The Canadian unemployment rate apparently held steady in September 2008, with new jobs being created despite the economic turmoil on the horizon in that month. This fits nicely into the Conservative election strategy, but it sounds just a bit too good to be true. Private-sector economists are scratching their heads:
"'It seems like everyone has a paper route these days,' said Avery Shenfeld, economist at CIBC World Markets. 'How else to explain how Canada created 97,000 part-time jobs in a single month during a period of severe economic strain across the country?'"
There are other reasons to be a bit sceptical. Recently, we've seen suppression of studies on the benign effects of carbon taxes (discussion) and the negative health effects of climate change, allegations of outright political interference with government scientists, plus fudged numbers of the cost of the Afghan war. “Et tu, StatsCan”? (Their own statement on data quality is here.)
Also, if you believe the numbers,
“With September's increase, part-time work has increased by 131,000 so far in 2008, nearly double the increase in full time.” (StatsCan).
In other words, more McJobs.
(See also Relentlessly Progressive Economics blog.)
“Finance Minister Jim Flaherty had a muted reaction to the data. “'This is not a time for unfounded optimism. This is a difficult time'... '"But our economic fundamentals are good. [...]'” (canada.com)
Good economic fundamentals in an economy that is not ecologically sustainable? StatsCan does not say exactly how many of the new jobs depend on depleting non-renewable resources and/or pollute the environment without paying the true cost. But in the “goods-producing sector” so far this year, the job number changes were:
How many of these jobs are truly sustainable is anyone's guess. It would be nice to have a Green Jobs Index for a more realistic picture.
By the way, “Information, culture and recreation” was at -4.9 % so far this year -- so much for Harper's famous rich artists' galas.
The IMF's “growth” projections are suspect for similar reasons. The IMF had started with the Conservative government's budget numbers and growth projections from way before the current crisis had hit:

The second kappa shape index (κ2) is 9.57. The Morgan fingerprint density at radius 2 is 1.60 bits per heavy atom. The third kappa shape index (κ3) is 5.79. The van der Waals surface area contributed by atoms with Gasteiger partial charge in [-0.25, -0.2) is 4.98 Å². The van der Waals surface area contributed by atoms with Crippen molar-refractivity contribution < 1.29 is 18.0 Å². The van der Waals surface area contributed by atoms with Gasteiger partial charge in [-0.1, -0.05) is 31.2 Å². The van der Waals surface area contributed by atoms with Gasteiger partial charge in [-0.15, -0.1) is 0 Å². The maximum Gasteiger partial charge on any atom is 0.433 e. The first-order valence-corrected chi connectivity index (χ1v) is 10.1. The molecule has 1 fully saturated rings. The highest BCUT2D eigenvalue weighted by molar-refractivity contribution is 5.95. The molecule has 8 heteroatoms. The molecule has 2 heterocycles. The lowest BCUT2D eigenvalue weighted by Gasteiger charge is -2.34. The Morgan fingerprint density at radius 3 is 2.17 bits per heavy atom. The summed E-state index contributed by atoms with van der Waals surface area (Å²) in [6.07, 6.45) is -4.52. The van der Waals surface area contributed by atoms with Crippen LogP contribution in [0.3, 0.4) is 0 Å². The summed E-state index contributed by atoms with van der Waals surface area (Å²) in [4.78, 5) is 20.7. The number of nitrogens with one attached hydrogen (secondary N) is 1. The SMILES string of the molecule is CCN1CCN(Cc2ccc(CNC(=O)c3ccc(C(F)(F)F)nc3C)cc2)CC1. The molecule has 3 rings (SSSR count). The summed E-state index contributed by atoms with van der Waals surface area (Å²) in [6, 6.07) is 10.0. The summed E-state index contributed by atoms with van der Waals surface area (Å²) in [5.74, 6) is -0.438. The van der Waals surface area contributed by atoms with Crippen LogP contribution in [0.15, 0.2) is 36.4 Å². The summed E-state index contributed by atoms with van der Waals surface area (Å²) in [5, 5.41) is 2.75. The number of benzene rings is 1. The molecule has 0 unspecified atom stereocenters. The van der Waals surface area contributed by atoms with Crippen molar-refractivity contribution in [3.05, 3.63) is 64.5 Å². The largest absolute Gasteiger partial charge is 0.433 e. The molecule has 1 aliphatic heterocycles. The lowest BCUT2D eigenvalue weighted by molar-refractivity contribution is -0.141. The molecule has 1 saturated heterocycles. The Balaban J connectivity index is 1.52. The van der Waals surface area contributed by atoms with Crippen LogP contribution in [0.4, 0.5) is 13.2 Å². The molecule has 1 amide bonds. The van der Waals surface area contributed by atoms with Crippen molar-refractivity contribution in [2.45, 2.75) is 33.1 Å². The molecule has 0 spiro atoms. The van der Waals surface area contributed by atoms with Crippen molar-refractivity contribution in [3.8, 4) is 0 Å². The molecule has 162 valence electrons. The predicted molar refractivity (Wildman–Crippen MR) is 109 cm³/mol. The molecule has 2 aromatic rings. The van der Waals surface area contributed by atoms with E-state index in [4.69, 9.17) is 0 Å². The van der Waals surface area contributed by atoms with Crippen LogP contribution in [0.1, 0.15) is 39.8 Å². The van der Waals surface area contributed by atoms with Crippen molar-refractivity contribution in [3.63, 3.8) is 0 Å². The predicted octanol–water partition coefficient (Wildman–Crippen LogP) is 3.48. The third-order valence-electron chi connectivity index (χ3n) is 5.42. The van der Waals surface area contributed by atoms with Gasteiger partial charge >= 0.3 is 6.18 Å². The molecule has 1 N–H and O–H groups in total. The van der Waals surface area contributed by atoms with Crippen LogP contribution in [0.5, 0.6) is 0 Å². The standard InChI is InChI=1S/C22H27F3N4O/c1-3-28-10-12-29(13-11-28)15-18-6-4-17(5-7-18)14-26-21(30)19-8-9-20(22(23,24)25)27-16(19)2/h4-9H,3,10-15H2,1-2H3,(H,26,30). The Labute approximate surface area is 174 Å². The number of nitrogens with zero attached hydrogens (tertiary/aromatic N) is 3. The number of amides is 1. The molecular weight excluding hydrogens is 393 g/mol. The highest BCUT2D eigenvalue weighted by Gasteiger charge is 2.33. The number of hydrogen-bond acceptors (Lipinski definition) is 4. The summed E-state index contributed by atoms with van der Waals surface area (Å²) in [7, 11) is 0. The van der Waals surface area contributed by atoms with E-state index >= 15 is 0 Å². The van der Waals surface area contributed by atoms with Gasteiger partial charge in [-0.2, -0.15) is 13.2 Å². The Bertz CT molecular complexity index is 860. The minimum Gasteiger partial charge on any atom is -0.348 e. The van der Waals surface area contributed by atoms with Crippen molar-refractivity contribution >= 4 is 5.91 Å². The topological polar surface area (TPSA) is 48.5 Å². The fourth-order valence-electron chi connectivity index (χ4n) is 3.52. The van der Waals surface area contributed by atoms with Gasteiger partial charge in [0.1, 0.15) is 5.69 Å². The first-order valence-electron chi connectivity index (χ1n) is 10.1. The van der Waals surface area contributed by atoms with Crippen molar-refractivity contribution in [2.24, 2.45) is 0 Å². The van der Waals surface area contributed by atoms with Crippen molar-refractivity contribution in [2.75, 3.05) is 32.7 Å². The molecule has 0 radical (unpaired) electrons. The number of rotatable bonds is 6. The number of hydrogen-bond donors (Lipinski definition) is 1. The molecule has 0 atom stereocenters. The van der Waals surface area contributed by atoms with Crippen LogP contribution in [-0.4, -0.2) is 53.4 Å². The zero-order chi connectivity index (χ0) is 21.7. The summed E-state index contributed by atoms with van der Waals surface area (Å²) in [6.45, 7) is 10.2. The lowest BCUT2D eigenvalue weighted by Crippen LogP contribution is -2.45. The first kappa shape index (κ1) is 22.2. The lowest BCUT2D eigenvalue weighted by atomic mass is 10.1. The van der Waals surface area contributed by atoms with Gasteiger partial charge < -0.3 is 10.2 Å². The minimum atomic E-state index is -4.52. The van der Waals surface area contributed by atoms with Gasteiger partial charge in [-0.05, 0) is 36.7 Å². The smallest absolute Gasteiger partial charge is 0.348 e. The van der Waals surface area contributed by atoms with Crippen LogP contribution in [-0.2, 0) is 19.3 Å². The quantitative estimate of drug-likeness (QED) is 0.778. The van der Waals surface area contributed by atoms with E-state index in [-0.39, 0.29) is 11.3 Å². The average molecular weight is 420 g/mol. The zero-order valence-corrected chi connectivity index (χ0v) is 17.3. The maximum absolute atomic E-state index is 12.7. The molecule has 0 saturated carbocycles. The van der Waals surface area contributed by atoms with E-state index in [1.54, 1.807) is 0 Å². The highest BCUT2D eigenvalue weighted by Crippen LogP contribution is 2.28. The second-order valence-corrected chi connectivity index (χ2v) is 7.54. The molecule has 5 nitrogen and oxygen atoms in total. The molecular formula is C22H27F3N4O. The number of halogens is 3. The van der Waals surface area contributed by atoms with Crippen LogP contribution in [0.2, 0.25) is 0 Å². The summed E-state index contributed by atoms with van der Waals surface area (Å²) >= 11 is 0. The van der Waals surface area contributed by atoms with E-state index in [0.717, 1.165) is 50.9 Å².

“Canada. Projections use the baseline forecasts in the 2008 federal budget and the 2007 Economic Statement. The IMF staff makes some adjustments to this forecast for differences in macroeconomic projections. The IMF staff forecast also incorporates the most recent data releases from Statistics Canada, including provincial and territorial budgetary outturns through the first quarter of 2008. ”
(Statistical Appendix [PDF], screen pages 2-3 of 12)
Just how much they believe the Harper/Flaherty budget numbers and how much they “adjust” is unclear.
Again, even if we believe the numbers, the GDP is notorious for not counting the real costs of pollution, health problems and depletion of resources. For example, The IMF projects China's GDP “growth” in 2009 to be 9.3% but in recent years
Searching for “Green GDP” on the IMF's web site produced no results as of today. In fact, searching the full text of the IMF report (PDF) for “pollution” produced nothing. Resource depletion is mentioned only once, as a challenge for older middle-eastern oil fields (screen page 77 of 321) – as if depleting non-renewable resources elsewhere does not count. Memo to IMF: these resources are not coming back. Using up your natural capital as if it were annual revenue is hardly good accounting – or economics.
“Independent estimates of the cost to China of environmental degradation and resource depletion have for the last decade ranged from 8 to 12 percentage points of GDP growth. These estimates support the idea that, by this measure at least, the growth of the Chinese economy is close to zero” (Wikipedia: “Green GDP” and the sources quoted there).
Let's stop kidding ourselves about “jobs and growth” and start creating sustainable jobs in a sustainable economy. Voting strategically to defeat the Conservatives on October 14 would be the first, vital step.